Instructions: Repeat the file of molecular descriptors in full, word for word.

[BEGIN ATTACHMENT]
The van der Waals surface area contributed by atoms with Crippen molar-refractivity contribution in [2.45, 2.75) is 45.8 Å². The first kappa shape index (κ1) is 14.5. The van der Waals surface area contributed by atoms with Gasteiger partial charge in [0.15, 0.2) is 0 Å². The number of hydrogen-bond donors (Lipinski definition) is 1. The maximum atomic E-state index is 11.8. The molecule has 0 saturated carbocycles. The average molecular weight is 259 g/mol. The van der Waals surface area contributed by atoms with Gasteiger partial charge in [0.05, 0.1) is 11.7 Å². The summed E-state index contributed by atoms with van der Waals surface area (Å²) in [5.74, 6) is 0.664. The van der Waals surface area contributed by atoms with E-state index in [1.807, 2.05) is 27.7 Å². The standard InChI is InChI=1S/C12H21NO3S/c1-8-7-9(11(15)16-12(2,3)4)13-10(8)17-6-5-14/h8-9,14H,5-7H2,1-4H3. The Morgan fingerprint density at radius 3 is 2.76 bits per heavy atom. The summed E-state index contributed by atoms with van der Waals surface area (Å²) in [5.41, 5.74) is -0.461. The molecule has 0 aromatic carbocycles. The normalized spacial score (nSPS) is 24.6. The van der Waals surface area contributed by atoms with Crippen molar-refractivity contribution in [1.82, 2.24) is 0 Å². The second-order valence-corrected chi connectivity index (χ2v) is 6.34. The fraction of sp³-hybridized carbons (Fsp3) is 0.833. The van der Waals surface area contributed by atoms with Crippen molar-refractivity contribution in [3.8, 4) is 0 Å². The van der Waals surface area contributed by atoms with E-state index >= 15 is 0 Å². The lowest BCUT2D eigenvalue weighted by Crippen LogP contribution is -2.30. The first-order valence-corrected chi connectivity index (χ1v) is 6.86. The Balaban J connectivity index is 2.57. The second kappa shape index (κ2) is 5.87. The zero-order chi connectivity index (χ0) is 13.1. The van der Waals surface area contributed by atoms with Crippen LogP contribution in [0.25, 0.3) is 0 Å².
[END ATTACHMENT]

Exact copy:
The van der Waals surface area contributed by atoms with Crippen molar-refractivity contribution in [2.45, 2.75) is 45.8 Å². The first kappa shape index (κ1) is 14.5. The van der Waals surface area contributed by atoms with Gasteiger partial charge in [0.15, 0.2) is 0 Å². The number of hydrogen-bond donors (Lipinski definition) is 1. The maximum atomic E-state index is 11.8. The molecule has 0 saturated carbocycles. The average molecular weight is 259 g/mol. The van der Waals surface area contributed by atoms with Gasteiger partial charge in [0.05, 0.1) is 11.7 Å². The summed E-state index contributed by atoms with van der Waals surface area (Å²) in [5.74, 6) is 0.664. The van der Waals surface area contributed by atoms with E-state index in [1.807, 2.05) is 27.7 Å². The standard InChI is InChI=1S/C12H21NO3S/c1-8-7-9(11(15)16-12(2,3)4)13-10(8)17-6-5-14/h8-9,14H,5-7H2,1-4H3. The Morgan fingerprint density at radius 3 is 2.76 bits per heavy atom. The summed E-state index contributed by atoms with van der Waals surface area (Å²) in [5.41, 5.74) is -0.461. The molecule has 0 aromatic carbocycles. The normalized spacial score (nSPS) is 24.6. The van der Waals surface area contributed by atoms with Crippen molar-refractivity contribution in [1.82, 2.24) is 0 Å². The second-order valence-corrected chi connectivity index (χ2v) is 6.34. The fraction of sp³-hybridized carbons (Fsp3) is 0.833. The van der Waals surface area contributed by atoms with Crippen molar-refractivity contribution in [3.8, 4) is 0 Å². The van der Waals surface area contributed by atoms with E-state index >= 15 is 0 Å². The lowest BCUT2D eigenvalue weighted by Crippen LogP contribution is -2.30. The first-order valence-corrected chi connectivity index (χ1v) is 6.86. The Balaban J connectivity index is 2.57. The second kappa shape index (κ2) is 5.87. The zero-order chi connectivity index (χ0) is 13.1. The van der Waals surface area contributed by atoms with Crippen LogP contribution in [0.25, 0.3) is 0 Å².